The past two years have been a whirlwind for Ty Arendall—but a fun one. He was still serving as principal at Vestavia Hills Elementary Liberty Park when he was named principal of the new Vestavia Hills Elementary Dolly Ridge, but he was often at the new school, which is right near his house, making plans and preparations for the 18 months leading up to the opening this August. This summer alone, a 14-classroom addition and a parking and traffic loop were added to the building. We caught up with him just after his visit to see the fifth graders at Camp McDowell to hear about what the new school is like. “It feels completely like a Vestavia school, it just has its own flavor to it,” he says.
How did Dolly Ridge come to be?
When the school system went through strategic planning five years ago, we had an aging building at Central that couldn’t become a K-5 school, and we realized it’s not good to have different alignments, some K-5 and some K-3 or 4-5. We decided all the schools should have K-5 alignment. This campus is 27 acres right in the middle of Vestavia Hills and was a Jefferson County school, Gresham Elementary. I drove past it for seven years from my house in Countrywood. The board decided to purchase the property and leased it back to the county before it became a new K-5 school this year.
Where did the teachers come from?
Most of our K-3 teachers came from East and West, and the grades 4-5 teachers came from Central along with most of the office, lunchroom and special areas like PE and music. It’s been fun for them to be with the K-3 students now. There were such excellent teachers at all the schools. When parents saw the teachers who were coming here, they were like, “Oh this is going to be good!”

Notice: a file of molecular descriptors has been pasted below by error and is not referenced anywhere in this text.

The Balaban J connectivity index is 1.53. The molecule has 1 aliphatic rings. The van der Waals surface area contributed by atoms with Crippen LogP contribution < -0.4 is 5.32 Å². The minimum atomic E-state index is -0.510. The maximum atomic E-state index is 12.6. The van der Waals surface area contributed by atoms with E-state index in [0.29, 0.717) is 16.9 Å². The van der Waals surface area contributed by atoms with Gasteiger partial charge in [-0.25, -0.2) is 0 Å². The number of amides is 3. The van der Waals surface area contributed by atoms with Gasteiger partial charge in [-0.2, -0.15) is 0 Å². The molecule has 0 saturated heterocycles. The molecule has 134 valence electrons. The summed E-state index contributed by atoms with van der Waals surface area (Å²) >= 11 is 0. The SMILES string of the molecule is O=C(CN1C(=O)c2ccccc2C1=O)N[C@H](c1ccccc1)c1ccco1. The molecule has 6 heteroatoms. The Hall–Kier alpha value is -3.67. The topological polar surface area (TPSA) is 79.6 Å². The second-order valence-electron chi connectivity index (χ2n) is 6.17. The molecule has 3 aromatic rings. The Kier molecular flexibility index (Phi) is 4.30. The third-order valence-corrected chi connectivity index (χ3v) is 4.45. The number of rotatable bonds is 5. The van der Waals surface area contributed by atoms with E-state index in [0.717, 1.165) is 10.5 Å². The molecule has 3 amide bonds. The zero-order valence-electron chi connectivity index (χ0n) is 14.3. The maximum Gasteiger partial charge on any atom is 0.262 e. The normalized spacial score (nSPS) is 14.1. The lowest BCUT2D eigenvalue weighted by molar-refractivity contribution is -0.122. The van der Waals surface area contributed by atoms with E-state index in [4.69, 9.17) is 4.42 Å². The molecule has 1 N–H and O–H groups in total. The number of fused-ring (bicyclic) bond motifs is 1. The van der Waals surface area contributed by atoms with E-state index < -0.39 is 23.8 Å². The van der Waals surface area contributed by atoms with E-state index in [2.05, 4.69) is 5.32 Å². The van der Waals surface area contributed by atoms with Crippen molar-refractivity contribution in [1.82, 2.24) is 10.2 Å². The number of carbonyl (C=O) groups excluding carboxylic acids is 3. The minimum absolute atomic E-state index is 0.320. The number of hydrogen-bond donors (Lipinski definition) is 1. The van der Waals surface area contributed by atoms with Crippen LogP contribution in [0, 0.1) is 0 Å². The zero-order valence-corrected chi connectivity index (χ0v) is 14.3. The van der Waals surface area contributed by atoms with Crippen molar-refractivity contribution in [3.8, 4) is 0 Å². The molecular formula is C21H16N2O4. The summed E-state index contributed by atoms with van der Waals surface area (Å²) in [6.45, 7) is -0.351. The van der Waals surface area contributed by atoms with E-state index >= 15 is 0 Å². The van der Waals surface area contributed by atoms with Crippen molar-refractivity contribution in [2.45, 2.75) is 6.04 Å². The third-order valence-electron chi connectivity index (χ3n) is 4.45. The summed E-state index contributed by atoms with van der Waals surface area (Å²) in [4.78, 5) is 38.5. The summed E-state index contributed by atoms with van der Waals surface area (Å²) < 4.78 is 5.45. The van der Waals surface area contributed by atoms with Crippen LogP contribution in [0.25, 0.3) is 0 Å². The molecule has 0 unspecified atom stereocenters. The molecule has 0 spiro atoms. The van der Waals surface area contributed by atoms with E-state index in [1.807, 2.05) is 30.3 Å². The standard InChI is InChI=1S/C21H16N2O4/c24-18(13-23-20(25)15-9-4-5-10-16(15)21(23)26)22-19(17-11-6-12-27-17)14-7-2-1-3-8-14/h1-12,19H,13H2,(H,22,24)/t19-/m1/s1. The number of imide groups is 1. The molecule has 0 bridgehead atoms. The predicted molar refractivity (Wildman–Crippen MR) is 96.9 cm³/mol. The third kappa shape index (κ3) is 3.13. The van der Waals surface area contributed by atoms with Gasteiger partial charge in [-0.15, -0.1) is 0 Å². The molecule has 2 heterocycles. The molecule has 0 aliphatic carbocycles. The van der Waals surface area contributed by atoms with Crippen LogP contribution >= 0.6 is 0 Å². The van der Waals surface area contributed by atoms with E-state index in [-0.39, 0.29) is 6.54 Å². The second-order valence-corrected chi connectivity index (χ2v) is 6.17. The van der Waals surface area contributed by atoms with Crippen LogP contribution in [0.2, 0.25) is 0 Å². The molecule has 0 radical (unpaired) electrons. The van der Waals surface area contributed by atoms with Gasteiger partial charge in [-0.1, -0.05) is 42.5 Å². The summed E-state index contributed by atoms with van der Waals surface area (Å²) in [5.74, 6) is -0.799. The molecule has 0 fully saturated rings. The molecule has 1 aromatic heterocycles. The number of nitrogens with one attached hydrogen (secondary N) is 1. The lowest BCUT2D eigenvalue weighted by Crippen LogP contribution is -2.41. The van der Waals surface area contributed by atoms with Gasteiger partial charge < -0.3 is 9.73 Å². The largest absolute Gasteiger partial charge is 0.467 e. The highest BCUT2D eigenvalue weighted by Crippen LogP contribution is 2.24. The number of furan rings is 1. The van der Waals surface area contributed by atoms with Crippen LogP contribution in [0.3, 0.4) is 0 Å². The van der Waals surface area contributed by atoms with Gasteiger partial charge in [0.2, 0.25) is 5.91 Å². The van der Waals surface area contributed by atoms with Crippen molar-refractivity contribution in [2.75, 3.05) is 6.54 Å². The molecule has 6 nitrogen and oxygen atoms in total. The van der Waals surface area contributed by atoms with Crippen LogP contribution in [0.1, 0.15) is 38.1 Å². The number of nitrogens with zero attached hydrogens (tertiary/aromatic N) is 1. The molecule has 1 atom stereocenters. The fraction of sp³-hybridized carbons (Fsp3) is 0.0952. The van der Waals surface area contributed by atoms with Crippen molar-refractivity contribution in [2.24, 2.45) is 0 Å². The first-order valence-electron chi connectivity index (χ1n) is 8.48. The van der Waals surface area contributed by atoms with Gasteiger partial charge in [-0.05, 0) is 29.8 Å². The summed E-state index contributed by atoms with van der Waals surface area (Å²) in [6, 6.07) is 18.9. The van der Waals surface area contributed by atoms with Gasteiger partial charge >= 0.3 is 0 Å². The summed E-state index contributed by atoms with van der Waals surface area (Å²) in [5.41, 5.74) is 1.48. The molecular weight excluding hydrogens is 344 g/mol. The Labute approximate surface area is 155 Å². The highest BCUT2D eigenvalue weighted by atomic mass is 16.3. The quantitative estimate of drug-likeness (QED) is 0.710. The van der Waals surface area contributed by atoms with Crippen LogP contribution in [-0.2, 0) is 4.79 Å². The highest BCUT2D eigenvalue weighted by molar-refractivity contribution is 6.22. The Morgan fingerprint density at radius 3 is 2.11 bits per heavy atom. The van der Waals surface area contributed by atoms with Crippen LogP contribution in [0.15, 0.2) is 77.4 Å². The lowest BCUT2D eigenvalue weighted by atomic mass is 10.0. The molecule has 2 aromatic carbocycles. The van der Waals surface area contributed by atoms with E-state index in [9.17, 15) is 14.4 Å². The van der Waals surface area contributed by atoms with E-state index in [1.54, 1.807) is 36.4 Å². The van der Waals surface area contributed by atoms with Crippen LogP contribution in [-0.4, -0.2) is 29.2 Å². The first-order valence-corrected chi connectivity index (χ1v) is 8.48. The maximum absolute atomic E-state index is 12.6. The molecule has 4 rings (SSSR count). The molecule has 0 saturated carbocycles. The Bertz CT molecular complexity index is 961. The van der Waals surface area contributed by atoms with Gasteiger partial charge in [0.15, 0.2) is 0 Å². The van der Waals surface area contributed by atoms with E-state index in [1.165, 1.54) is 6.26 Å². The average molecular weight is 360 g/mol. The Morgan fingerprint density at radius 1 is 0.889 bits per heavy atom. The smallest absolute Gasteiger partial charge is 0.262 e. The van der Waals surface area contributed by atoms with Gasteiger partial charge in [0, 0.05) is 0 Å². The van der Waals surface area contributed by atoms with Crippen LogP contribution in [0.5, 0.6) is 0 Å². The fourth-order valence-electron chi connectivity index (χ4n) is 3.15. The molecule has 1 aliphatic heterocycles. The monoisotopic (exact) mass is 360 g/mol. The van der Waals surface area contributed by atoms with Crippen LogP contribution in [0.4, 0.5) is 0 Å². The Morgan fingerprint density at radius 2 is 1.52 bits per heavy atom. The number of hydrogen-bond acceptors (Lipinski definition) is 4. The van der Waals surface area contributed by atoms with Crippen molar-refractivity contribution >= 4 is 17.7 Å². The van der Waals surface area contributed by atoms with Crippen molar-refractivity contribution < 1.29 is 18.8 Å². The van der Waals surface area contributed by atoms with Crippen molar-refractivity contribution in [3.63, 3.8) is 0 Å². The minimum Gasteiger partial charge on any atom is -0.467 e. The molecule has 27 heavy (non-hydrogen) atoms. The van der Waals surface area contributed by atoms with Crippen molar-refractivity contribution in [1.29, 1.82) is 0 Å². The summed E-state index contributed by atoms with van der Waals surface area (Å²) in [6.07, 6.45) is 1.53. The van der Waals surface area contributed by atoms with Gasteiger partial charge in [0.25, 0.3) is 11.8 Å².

What was the feel like on the first day?
There was tons of excitement. We had such limited time to be ready for that first day, but after a week it felt like we had been having school here a long time. This summer it was more than we could handle, and we called volunteers from churches and the Dolly Ridge Dads to help us. I don’t know any other community who could have made that happen.
What was one challenge particular to this school?
People told me you can’t run a carpool line here with no room to stack. We use bar codes and scan car tags, and then they go into a computer. The kids are in the gym and see their name, number and picture, and then they go to that cone. By the second day we were 20 minutes faster, and today we are finished by 10 ‘til 3 p.m. Now Cherokee Bend Elementary was here observing our system.
What traditions are you starting at Dolly Ridge?
I wondered if we’d be able to pull off a carnival in October, but it was clear it was important culturally. We made RidgeFest our own and used our new field, and it was on the first cool night of the fall. Our fundraiser raised $97,000, which tells the community everybody has bought in. Last Friday we got a big grill, and Billie Williams our maintenance guy and I grilled hot dogs and hamburgers in the courtyard for the teachers and we had a tailgate.
Now that the dust has cleared, we can work on a motto and school-wide recognition. The character of the school emerges, and you don’t know what the personality is going to be. That’s all the fun stuff that will make us unique.